Moving from the imagery of a soldier, Paul now uses the imagery of an athlete. 2 Tim 2:5 says, “Similarly, anyone who competes as an athlete does not receive the victor’s crown except by competing according to the rules.”
If the imagery of a soldier seeking only to please his commanding officer teaches us the need to have a clear purpose, the imagery of an athlete teaches us the need to have a clear plan for training.
Paul wrote in 1 Cor 9:24–27
24 Do you not know that in a race all the runners run, but only one gets the prize? Run in such a way as to get the prize. 25 Everyone who competes in the games goes into strict training. They do it to get a crown that will not last, but we do it to get a crown that will last forever. 26 Therefore I do not run like someone running aimlessly; I do not fight like a boxer beating the air.
Having a clear purpose is insufficient if I do not have a systematic way of training in order to reach that goal. For example, I may desire to run a full marathon (42km) but if my training runs never cross the 10km mark, there is no way I can meet my eventual goal. Incidentally, that was my mistake when I ran my first (and last) full marathon. Because I failed to train sufficiently and correctly, I found myself wobbling and limping the last 21km just to complete the race. My legs ached for two whole weeks after the marathon!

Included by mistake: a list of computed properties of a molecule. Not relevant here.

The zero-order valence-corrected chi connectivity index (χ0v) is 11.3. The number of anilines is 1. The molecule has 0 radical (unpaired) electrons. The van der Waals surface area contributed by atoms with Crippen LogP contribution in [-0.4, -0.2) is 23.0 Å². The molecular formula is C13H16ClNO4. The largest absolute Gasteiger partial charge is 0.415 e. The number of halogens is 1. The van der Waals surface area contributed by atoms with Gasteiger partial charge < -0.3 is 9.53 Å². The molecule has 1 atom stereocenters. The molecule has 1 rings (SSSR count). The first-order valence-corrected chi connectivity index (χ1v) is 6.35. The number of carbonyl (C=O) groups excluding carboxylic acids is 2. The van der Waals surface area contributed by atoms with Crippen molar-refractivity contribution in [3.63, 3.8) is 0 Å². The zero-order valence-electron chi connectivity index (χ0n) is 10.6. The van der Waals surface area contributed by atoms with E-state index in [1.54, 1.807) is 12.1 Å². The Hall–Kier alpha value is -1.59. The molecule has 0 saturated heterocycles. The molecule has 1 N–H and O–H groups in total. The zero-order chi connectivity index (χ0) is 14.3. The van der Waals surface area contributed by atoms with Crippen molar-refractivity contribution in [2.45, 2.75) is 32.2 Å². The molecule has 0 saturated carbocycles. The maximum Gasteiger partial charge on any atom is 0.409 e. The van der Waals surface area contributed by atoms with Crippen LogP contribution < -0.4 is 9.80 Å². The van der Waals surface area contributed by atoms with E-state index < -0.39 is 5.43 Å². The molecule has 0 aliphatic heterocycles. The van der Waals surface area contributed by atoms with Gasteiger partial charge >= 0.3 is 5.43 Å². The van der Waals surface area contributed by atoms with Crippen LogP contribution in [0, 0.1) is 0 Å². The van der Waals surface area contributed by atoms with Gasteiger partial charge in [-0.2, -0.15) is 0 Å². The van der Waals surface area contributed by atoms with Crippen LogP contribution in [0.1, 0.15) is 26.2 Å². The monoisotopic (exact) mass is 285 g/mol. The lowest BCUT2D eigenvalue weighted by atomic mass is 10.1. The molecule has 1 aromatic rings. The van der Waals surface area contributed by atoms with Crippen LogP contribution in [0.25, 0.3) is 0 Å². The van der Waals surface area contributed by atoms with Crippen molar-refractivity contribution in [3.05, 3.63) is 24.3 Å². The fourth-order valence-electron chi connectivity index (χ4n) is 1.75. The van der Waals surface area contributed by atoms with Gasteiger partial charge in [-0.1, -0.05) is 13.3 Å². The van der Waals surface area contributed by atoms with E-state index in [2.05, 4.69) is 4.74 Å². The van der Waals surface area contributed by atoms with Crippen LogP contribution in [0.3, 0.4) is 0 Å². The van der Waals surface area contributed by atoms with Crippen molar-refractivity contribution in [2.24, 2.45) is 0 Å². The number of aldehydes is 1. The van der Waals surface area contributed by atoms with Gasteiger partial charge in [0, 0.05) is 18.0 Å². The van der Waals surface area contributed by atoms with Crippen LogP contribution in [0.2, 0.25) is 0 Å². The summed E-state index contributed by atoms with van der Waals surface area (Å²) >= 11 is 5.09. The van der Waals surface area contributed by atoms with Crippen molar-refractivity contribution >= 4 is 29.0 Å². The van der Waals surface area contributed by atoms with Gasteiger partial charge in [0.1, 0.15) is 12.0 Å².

Likewise, God may have awakened in us the desire and need to prepare ourselves to be a holy and blameless Bride, but that desire alone is insufficient if we have no concrete plans and processes to get ready for Jesus’ return.
Questions for Reflection:
Someone wisely said, “If you fail to plan, you plan to fail.” For a start, do you have a daily and regular habit of reading or listening to God’s Word? If not, schedule it into your calendars. Habits are only formed after an extended time. Begin by reading God’s Word consistently daily.